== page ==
Fig. 2 show the increased activity of Newcastle’ midfield, from 41.92% to 54.61% ,after Hull’s draw Hull (2-2), and its steep decline by their Fwds after going ahead (2-1).
Fig. 3 Average X position comparison
Fig.3 Here we analyse the average X position of both teams: we find that Newcastle’s one was closer to the halfway line than Hull (SD), sign of a more attacking stance. Revealing of tactics is the position of Newcastle subs: they line up with the Full Backs (Wing backs, in fact), a defensive position they kept until Hull went ahead (2-3).
Fig. 4 Ball touches in the Final 3rd
Fig .4 Here we compare ball touches in the Final_3rd. Overall Newcastle was significantly (SD) more active in the final 3rd, 25.1% vs. 18.63%, but the its Subs were below the team average. Goals for/against did not result in any significant change of activity in the final 3rd. However Newcastle Subs were active mainly in the centre, in contrast to the centre-right position of the forwards they replaced.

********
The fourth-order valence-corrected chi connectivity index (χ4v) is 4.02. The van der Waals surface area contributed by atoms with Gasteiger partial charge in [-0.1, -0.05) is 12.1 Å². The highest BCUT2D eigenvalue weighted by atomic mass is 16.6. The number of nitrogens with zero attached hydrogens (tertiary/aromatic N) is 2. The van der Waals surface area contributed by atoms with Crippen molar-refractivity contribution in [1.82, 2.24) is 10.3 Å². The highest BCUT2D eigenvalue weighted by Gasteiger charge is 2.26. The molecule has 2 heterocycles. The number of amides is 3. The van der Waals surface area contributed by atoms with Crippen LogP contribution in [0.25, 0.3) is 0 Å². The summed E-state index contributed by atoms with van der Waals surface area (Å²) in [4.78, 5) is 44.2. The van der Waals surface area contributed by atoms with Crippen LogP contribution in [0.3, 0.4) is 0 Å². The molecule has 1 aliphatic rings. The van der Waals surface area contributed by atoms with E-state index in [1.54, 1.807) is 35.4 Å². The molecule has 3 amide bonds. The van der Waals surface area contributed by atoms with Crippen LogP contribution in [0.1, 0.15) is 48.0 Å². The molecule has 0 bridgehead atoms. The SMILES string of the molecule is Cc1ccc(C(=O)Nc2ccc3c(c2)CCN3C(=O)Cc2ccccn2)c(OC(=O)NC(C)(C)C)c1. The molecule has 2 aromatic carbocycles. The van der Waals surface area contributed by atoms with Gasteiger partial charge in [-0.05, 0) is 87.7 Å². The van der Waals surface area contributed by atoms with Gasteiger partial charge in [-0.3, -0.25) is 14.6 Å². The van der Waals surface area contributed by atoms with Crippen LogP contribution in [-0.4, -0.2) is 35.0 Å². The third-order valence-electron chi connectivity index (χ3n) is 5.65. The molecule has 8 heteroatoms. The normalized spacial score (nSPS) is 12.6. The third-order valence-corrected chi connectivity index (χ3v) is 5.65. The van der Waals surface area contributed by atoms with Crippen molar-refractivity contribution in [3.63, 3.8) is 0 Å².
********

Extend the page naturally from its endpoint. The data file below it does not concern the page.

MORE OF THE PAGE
Fig. 7 Significant changes in position by some Hull players – 1st vs. 2nd half
Fig.7 The position of ball touches of these two Hull players is significantly different in the 1st and 2nd half, which strongly suggest a change of tactics in the 2nd . The stats analysis in Fig. 8 is confirmed by these maps.
Fig. 8 Significant changes in position by some Hull players – stats
Fig. 8 this graph confirms statistically the intuition from Fig. 7. Both Hull goal scorers: Elmohmady (2-2, 47’), and Aluko (2-3, 75’, changed their positions significantly in the 2nd half). Aluko moved from left to right (Y), and Elmohamady forward (X).
Fig 9. Final 3rd ball touches by game state (score) interval